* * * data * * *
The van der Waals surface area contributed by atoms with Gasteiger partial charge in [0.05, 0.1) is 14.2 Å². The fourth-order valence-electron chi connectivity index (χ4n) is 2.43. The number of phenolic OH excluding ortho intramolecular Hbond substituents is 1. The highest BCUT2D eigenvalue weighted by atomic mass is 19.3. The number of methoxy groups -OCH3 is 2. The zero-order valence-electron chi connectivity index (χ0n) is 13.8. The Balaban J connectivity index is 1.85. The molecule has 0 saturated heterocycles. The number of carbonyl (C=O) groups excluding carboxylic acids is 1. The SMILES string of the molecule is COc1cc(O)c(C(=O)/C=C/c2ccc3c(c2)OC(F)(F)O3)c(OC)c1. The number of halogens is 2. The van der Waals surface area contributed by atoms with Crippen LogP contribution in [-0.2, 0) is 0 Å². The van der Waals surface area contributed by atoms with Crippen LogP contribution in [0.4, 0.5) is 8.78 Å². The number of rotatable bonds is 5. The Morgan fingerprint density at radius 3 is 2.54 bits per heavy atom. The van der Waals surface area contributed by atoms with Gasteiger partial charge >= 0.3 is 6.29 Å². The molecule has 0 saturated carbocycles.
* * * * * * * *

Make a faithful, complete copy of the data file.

The van der Waals surface area contributed by atoms with Gasteiger partial charge in [0.05, 0.1) is 14.2 Å². The fourth-order valence-electron chi connectivity index (χ4n) is 2.43. The number of phenolic OH excluding ortho intramolecular Hbond substituents is 1. The highest BCUT2D eigenvalue weighted by atomic mass is 19.3. The number of methoxy groups -OCH3 is 2. The zero-order valence-electron chi connectivity index (χ0n) is 13.8. The Balaban J connectivity index is 1.85. The molecule has 0 saturated heterocycles. The number of carbonyl (C=O) groups excluding carboxylic acids is 1. The SMILES string of the molecule is COc1cc(O)c(C(=O)/C=C/c2ccc3c(c2)OC(F)(F)O3)c(OC)c1. The number of halogens is 2. The van der Waals surface area contributed by atoms with Crippen LogP contribution in [-0.2, 0) is 0 Å². The van der Waals surface area contributed by atoms with Crippen LogP contribution in [0.4, 0.5) is 8.78 Å². The number of rotatable bonds is 5. The Morgan fingerprint density at radius 3 is 2.54 bits per heavy atom. The van der Waals surface area contributed by atoms with Gasteiger partial charge >= 0.3 is 6.29 Å². The molecule has 0 saturated carbocycles.